On January 30th, the Israel Philharmonic Orchestra, celebrating its 70th Anniversary, performed in Carnegie Hall in tribute to Meir Panim Relief Centers, which feed and care for Israel’s neediest children and families.
The concert was preceded by a Gala Benefit Dinner in memory of the late Leon Levy, z”l, prominent community leader and avid supporter of Jewish and humanitarian causes worldwide.
Proceeds of the dinner and select concert seating will help complete Meir Panim’s $5.6 million kitchen and food distribution center in Kiryat Gat, where warm, nutritious lunches will be prepared and delivered to 50,000 children every day. The campus will be named in Leon’s memory by his wife, Elsi.
The Kiryat Gat facility building is dedicated in honor of Mortimer Zuckerman and his daughter Abigail, who provided a generous starting grant. Mort served as Dinner Chairman, with Malcolm Hoenlein and Elsi Levy as Co-Chairs.
Dinner guests enjoyed exquisite catering by Lederman Catering, whose generosity and expertise was evident and appreciated. The evening’s unique program was produced by Danny Kaizler of IsraEvents, and a special thanks is due to Perry Davis, Sara Hasson, and the rest of the staff at Perry Davis Associates – event coordinators extraordinaire and proud members of Meir Panim’s development team.
Michael Fromm, Chairman of American Friends of Meir Panim, served as Master of Ceremonies and began by thanking the Israel Philharmonic Orchestra for their decision to stage a benefit for Meir Panim after the war in Israel last summer. He briefly touched on the critical role played by Meir Panim in the war relief efforts.
Michael then introduced Elsi Levy, accomplished musician and special friend of Meir Panim and the children of Israel.
Elsi spoke about her late husband and their involvement in Meir Panim’s efforts to alleviate the harsh effects of poverty and hunger in Israel. Through his work, Leon had laid the foundations for notable buildings in the New York metropolitan area; the dedication of the Kiryat Gat campus represents his lasting legacy to the sacred ground of Israel.
Elsi thanked Leon’s business partners and associates who contributed generously to honor his memory. After her talk, David Zilbershlag, Founder of Meir Panim, and David Roth, President, presented her with a beautiful plaque and photo album in recognition and appreciation of her devotion to the children.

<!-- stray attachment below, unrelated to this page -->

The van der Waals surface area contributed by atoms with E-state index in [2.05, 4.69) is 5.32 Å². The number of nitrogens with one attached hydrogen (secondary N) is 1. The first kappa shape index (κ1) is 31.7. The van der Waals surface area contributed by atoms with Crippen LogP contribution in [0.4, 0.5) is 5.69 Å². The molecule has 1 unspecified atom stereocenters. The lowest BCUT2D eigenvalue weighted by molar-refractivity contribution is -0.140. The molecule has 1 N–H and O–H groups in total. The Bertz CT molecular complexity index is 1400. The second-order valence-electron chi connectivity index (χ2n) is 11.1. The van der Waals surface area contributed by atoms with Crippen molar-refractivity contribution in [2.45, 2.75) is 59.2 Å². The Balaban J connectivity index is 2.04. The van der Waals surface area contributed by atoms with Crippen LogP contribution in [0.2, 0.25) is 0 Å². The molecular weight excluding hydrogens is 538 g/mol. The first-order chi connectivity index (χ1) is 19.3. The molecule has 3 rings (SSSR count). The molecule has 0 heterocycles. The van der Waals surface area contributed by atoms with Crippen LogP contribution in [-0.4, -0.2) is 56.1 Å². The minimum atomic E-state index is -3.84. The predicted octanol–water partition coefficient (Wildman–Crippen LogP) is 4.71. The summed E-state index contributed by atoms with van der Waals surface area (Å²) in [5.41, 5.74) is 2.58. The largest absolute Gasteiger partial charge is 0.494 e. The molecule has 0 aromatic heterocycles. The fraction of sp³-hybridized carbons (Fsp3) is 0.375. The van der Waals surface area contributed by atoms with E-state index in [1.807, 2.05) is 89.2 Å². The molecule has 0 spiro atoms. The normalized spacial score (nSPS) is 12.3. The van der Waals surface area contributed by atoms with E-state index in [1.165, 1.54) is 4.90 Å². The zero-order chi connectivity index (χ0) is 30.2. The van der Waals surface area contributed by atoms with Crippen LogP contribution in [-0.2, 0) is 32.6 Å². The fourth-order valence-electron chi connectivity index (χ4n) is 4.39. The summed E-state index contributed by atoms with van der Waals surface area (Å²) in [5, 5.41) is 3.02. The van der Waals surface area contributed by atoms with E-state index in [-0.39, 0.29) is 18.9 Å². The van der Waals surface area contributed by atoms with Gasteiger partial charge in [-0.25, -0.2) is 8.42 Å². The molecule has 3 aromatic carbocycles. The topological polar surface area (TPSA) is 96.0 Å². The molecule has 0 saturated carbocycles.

Her family attended the dinner, noticeably proud of their mother and grandmother.
Toward the end of a sumptuous meal, Michael introduced Ayala Hagag, principal of a school in Israel that receives daily lunches, and more, from Meir Panim.
A slideshow of her students played in the background as Ayala spoke about her school, her passion and determination evident as she related two moving, true stories demonstrating the need for every child to enjoy at least one nourishing meal a day, and the need for after-school youth clubs in economically deprived areas.
Ayala thanked David Zilbershlag and David Roth for launching the clubs that so importantly address the needs of the children.
Hearty applause followed Michael Fromm’s introduction of Avi Albrecht, renowned cantor and Chairman of Major Events for Meir Panim, described as “the driving force and dynamo behind every major Meir Panim event.”
Avi expressed his admiration and gratitude to Arthur Luxenberg for his generosity in dedicating the Meir Panim Kiryat Gat Activity Center in memory of his beloved grandparents, Celia and Jesse Aronson, ob”m.
Avi shared his memories of the Hillcrest Jewish Center in Flushing, New York, where Jesse Aronson was a member of the choir while Leon Levy served as president. Avi presented Arthur with a surprise gift of two beautifully framed sentimental pictures of his grandfather, after which he played a recording of Jesse singing VeleYerushalayim, with Elsi playing in the background. Avi sang along in his warm baritone, and Arthur was visibly moved.
Arthur stepped up to give an impromptu speech about the importance of feeding the hungry, and announced he was doubling his original pledge. He ended by saying he was honored, and felt lucky, to be a part of Meir Panim’s work.